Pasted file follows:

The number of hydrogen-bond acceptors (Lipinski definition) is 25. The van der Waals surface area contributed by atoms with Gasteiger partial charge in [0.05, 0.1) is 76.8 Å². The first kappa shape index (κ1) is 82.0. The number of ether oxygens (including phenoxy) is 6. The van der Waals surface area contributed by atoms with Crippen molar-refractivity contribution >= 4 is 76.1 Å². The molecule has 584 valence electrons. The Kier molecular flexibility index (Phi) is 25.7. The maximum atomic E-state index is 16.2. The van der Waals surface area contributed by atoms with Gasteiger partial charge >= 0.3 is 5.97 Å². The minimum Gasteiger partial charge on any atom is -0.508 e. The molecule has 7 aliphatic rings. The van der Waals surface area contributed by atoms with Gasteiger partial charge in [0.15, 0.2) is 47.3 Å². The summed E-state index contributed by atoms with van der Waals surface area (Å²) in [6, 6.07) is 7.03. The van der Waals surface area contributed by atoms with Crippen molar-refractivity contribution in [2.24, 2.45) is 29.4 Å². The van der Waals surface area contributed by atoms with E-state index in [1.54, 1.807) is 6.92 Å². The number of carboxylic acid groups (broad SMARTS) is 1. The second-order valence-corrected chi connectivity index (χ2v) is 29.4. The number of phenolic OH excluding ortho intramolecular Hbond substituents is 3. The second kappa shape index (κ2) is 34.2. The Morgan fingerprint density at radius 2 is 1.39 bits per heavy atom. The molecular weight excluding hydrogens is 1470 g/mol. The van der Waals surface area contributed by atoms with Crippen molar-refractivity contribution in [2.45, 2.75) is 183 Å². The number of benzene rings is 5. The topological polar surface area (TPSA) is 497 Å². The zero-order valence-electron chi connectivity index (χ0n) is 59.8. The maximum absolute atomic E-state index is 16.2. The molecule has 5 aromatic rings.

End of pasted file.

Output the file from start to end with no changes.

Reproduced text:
The number of hydrogen-bond acceptors (Lipinski definition) is 25. The van der Waals surface area contributed by atoms with Gasteiger partial charge in [0.05, 0.1) is 76.8 Å². The first kappa shape index (κ1) is 82.0. The number of ether oxygens (including phenoxy) is 6. The van der Waals surface area contributed by atoms with Crippen molar-refractivity contribution >= 4 is 76.1 Å². The molecule has 584 valence electrons. The Kier molecular flexibility index (Phi) is 25.7. The maximum atomic E-state index is 16.2. The van der Waals surface area contributed by atoms with Gasteiger partial charge >= 0.3 is 5.97 Å². The minimum Gasteiger partial charge on any atom is -0.508 e. The molecule has 7 aliphatic rings. The van der Waals surface area contributed by atoms with Gasteiger partial charge in [0.15, 0.2) is 47.3 Å². The summed E-state index contributed by atoms with van der Waals surface area (Å²) in [6, 6.07) is 7.03. The van der Waals surface area contributed by atoms with Crippen molar-refractivity contribution in [2.24, 2.45) is 29.4 Å². The van der Waals surface area contributed by atoms with E-state index in [1.54, 1.807) is 6.92 Å². The number of carboxylic acid groups (broad SMARTS) is 1. The second-order valence-corrected chi connectivity index (χ2v) is 29.4. The number of phenolic OH excluding ortho intramolecular Hbond substituents is 3. The second kappa shape index (κ2) is 34.2. The Morgan fingerprint density at radius 2 is 1.39 bits per heavy atom. The molecular weight excluding hydrogens is 1470 g/mol. The van der Waals surface area contributed by atoms with Crippen molar-refractivity contribution in [2.45, 2.75) is 183 Å². The number of benzene rings is 5. The topological polar surface area (TPSA) is 497 Å². The zero-order valence-electron chi connectivity index (χ0n) is 59.8. The maximum absolute atomic E-state index is 16.2. The molecule has 5 aromatic rings.